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Lord Harris of Greenwich: There is a powerful case to be made for the amendment. I suspect the noble Baroness will say that it is unnecessary on the grounds that the police know perfectly well what their duties are when carrying out investigations of this character. However, a further reason why, in my view, it is desirable is to inform the public of the responsibilities of the police

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in matters of this sort. After all, why do we have this Bill? We have the Bill and we will have the commission because of a series of major miscarriages of justice. It seems to me highly desirable that the commission should be in a position to publish some form of code of practice not only for the benefit of the police and for police training, and for other reasons which are special to the police service, but so as to indicate to the general public what sort of service they expect the police to carry out on their behalf. The case for the amendment is, I think, a strong one. Although the noble Baroness no doubt has on her briefing papers at the top left hand corner the word "Reject", I believe that there is a good case to be made for incorporating the proposal in the Bill.

Baroness Blatch: I see the virtue in openness and transparency in the commission's operating procedures, which the noble Lord advanced. The question is whether a statutory requirement in the amendment is either necessary or even helpful. Like other non-departmental public bodies, the commission will be subject to the code of practice on open government and there will therefore be an expectation that it will make available information about its procedures and policies, including those relating to inquiries and investigations.

The amendment seems to me to raise a number of difficulties. It seems curiously circumscribed. By applying only to inquiries under Clause 19, does it imply that clear, transparent policies and procedures are somehow less important in other areas of the commission's work? That seems a very worrying implication.

It is apparent that the code envisaged by the amendment would deal not only with matters of conduct and propriety but also with policy and possibly with efficiency as well. It may not necessarily be most helpful for these very different things to be covered in the same way or in the same document. We must allow the commission a reasonable scope to determine how best, and in what form, to make available information about the way it will carry out tasks which are complex and which will develop over time.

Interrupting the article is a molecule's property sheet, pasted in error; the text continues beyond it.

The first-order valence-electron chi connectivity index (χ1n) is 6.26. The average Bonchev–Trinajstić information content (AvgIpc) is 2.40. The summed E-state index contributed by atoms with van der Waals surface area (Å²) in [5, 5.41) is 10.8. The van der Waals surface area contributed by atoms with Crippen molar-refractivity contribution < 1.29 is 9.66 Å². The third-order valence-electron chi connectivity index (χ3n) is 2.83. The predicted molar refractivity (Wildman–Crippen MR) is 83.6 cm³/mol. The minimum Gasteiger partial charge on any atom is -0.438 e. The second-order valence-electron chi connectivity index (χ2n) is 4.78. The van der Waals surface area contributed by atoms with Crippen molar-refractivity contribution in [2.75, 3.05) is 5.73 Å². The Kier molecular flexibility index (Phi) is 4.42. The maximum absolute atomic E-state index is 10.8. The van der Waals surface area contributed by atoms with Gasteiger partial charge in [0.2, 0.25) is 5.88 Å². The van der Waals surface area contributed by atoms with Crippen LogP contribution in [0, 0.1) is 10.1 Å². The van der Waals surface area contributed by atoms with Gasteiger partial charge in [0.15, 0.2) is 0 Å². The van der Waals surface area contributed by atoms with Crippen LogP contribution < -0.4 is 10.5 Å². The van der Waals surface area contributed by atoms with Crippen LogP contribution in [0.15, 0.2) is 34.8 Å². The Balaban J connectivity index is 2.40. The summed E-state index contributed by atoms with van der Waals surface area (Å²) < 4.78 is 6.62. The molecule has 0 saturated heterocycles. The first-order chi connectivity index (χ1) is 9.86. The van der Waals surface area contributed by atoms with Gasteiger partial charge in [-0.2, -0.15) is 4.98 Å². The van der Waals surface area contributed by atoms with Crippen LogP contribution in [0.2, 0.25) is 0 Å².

As I said, the commission will be bound by the same principles of openness that apply today in other areas of public administration. Furthermore, the Bill provides for the commission to report annually to the Secretary of State. Its report will no doubt describe the manner in which cases have been investigated over the reporting year. The report will be laid before Parliament and the Chamber will have an opportunity to debate the issues it raises if it so wishes. The commission can be examined by Select Committees of Parliament. The Bill also provides for the commission to keep proper accounts and for these to be audited by the Comptroller and Auditor General and laid before Parliament. Again it will be open to the Chamber and to the Public Accounts Committee to consider the commission's report and accounts. It is hard to see therefore what more is needed to ensure that the commission's methods are open to scrutiny.

I hope that this reassures noble Lords that the commission will be both open about its procedures and properly accountable. I appreciate the spirit in which the amendment was moved but the proposal in it seems to risk

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producing a requirement on the commission which is curiously narrow, inflexible and obscure. Despite the fact that I am inviting the Committee to reject the amendment, I believe the answer I have given has intellectual validity.

Lord Harris of Greenwich: I must say with great respect to the noble Baroness that that is a deeply unpersuasive contribution. It seems to me that she read out a speech which she had prepared in advance assuming that the arguments would have a different character to those that were deployed. It is deeply disappointing. I hope that she will think about the matter between now and the next stage of the Bill.

We are talking not about the annual report of the commission which, as she rightly said, may be discussed, considered and debated in Parliament, or the position of the Comptroller and Auditor-General. We are talking about a code of conduct which, in my view, will be of benefit to the police service and to the general public, who would know what the commission expects of the police service when carrying out its responsibilities. That seems to me to be highly desirable. I would find it remarkable were the commission to take the view that that would be in any way damaging to its general responsibilities laid down in this statute.